Sherwood's Notebook: Walt Whitman's Washington…

The Notebook shook ourselves from the couch on Sunday and traveled over the 14th Street Bridge, down the George Washington Parkway to the Athenaeum in Alexandria.

Writer and friend Garrett Peck was regaling an overflow audience on the 10 years that poet Walt Whitman lived in Washington, D.C., around the time of the Civil War.

On this, the 150th anniversary of the assassination of President Abraham Lincoln, Peck noted that Whitman wrote four poems about Lincoln after his death, including the mournful “When Lilacs Last in the Dooryard Bloom’d.”

If you haven’t read it, Peck suggested, “Get a box of Kleenex; it’s devastating.” And Peck added, “It’s a remarkable poem and he wrote it in Washington, D.C.”

Peck’s new book — just out Monday and his sixth on various local subjects of interests — tells of Whitman in Washington after first coming here to find his brother George, who had been wounded in the battle of Fredericksburg. In the book, “Walt Whitman in Washington, D.C.: The Civil War and America’s Great Poet” (Arcadia Publishing and The History Press), Peck tells of the horrific suffering Whitman witnessed as he visited tens of thousands of wounded soldiers in nearly a dozen hospitals set up in the District, including Armory Square Hospital on what is now part of the National Mall.

Whitman was not, as popularly believed, a nurse. Instead the gentle poet sought to offer a bit of human kindness to the soldiers, many of them only teenagers severely wounded and away from home and the support of family.

Whitman lived at six different addresses while here. None of the original buildings remain.

But Peck’s book reminds us that Whitman is all around us.

Martin G. Murray, founder of the Washington Friends of Walt Whitman, formed in 1985, writes the introduction to the book. “Peck’s emphasis on the city’s importance to the poet follows Whitman’s lead and is a welcome addition to efforts made by other scholars and enthusiasts.”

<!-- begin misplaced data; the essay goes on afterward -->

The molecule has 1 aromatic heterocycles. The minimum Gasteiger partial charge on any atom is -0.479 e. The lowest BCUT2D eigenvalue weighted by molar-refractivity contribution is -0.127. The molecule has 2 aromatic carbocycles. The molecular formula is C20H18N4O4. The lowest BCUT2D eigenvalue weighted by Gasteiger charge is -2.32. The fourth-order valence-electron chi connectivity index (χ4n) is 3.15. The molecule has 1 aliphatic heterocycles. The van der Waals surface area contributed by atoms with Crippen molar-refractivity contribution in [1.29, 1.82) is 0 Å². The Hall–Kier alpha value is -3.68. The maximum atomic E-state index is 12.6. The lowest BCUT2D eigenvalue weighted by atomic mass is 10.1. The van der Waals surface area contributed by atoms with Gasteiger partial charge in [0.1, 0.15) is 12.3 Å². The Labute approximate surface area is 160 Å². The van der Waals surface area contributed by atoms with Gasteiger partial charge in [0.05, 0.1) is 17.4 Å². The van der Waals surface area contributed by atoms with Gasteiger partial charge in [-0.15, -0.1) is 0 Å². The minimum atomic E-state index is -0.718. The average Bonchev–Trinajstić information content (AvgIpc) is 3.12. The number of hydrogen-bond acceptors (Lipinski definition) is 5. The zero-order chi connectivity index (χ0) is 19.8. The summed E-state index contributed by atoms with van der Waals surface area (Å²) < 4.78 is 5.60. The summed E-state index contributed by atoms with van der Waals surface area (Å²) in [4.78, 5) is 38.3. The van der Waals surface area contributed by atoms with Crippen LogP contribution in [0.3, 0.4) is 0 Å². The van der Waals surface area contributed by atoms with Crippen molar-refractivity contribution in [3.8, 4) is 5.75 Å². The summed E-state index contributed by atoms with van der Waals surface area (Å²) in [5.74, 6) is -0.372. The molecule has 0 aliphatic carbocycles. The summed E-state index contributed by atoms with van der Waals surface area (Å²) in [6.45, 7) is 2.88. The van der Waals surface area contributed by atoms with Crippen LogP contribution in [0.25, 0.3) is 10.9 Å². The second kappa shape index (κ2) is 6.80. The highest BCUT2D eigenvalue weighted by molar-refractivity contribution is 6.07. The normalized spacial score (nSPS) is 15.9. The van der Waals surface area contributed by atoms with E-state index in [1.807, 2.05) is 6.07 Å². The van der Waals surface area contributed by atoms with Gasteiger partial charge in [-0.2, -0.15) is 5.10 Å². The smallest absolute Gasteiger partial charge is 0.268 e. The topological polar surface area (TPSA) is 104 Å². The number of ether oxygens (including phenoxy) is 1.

The Dupont Circle Metro station on the north side has a Whitman quote from his poem “The Wound Dresser,” reading in part, “Some suffer so much...”

It was added in 2006, when Dupont Circle was still the gay epicenter of the city.

Then-D.C. Council member Jim Graham and others wanted to acknowledge the HIV/AIDS suffering in the city and those who ministered to them. “That poem was inspired by [Whitman’s] ministrations to the sick and the dying, and so that, of course, has a fitting connection to the early years of the AIDS epidemic,” Graham told The Washington Post’s Answer Man column.

Chapter 7 of Peck’s book explores the well-established record that Whitman was gay, the 27-year relationship Whitman had with Peter Doyle, and Whitman’s homosexuality as a precursor to more modern gay rights movements. Peck notes that Whitman is a namesake of the current day Whitman-Walker Health, a community organization that expanded its programs in response to the HIV/AIDS crisis of the early 1980s.

Outside the Old Patent Office Building on F Street downtown, which had served as a hospital, the section of roadway ceremonially was renamed “Walt Whitman Way” in 2005.

“It would be difficult for me to imagine a bill that engages my enthusiasm on as many different fronts as this one does,” testified Craig Howell at the D.C. Council public hearing on the renaming. Howell was testifying for the Gay and Lesbian Activists Alliance before then-Council Chairman Linda Cropp. “Besides having been a gay activist for more than 30 years, I have been a Civil War buff since childhood,” he said.

Peck’s book tells of Whitman’s strong support of the Union cause — “Beat! Beat! Drums!” was one of his poems — but also his despair at the horror of war. And Peck addresses the racism of the era, a racism that remains in the headlines of today.

Whitman’s Washington years overall provide an engaging read that reminds us that in this area, we are uniquely surrounded and suffused with the history of our nation. It’s even worth a trip to Alexandria.

■ Learning more? Peck will be discussing his new book at various venues around the region over the next few weeks (schedule at, but you can catch him in Dupont Circle at Kramerbooks & Afterwords Cafe on March 30 at 6:30 p.m. and in Upper Northwest at Politics and Prose on April 19 at 5 p.m.

Tom Sherwood, a Southwest resident, is a political reporter for News 4.

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